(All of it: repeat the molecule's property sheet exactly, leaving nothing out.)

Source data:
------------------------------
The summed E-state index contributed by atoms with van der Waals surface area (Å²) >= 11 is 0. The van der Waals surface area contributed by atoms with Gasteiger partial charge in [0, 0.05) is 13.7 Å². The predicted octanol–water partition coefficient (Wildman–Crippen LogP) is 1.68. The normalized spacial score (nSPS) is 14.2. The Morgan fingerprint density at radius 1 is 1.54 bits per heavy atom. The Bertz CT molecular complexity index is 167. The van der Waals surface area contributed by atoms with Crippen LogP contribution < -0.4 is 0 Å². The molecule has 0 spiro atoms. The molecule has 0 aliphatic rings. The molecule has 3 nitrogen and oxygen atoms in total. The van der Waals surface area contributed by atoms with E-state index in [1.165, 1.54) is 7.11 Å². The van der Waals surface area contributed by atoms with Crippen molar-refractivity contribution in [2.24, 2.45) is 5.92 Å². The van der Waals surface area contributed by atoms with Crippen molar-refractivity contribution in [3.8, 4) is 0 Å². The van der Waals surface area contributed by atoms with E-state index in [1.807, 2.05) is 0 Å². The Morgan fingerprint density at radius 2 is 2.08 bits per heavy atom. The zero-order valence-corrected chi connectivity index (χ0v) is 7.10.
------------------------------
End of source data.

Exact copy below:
The summed E-state index contributed by atoms with van der Waals surface area (Å²) >= 11 is 0. The van der Waals surface area contributed by atoms with Gasteiger partial charge in [0, 0.05) is 13.7 Å². The predicted octanol–water partition coefficient (Wildman–Crippen LogP) is 1.68. The normalized spacial score (nSPS) is 14.2. The Morgan fingerprint density at radius 1 is 1.54 bits per heavy atom. The Bertz CT molecular complexity index is 167. The van der Waals surface area contributed by atoms with Crippen LogP contribution < -0.4 is 0 Å². The molecule has 0 spiro atoms. The molecule has 0 aliphatic rings. The molecule has 3 nitrogen and oxygen atoms in total. The van der Waals surface area contributed by atoms with E-state index in [1.165, 1.54) is 7.11 Å². The van der Waals surface area contributed by atoms with Crippen molar-refractivity contribution in [2.24, 2.45) is 5.92 Å². The van der Waals surface area contributed by atoms with Crippen molar-refractivity contribution in [3.8, 4) is 0 Å². The van der Waals surface area contributed by atoms with E-state index in [1.807, 2.05) is 0 Å². The Morgan fingerprint density at radius 2 is 2.08 bits per heavy atom. The zero-order valence-corrected chi connectivity index (χ0v) is 7.10.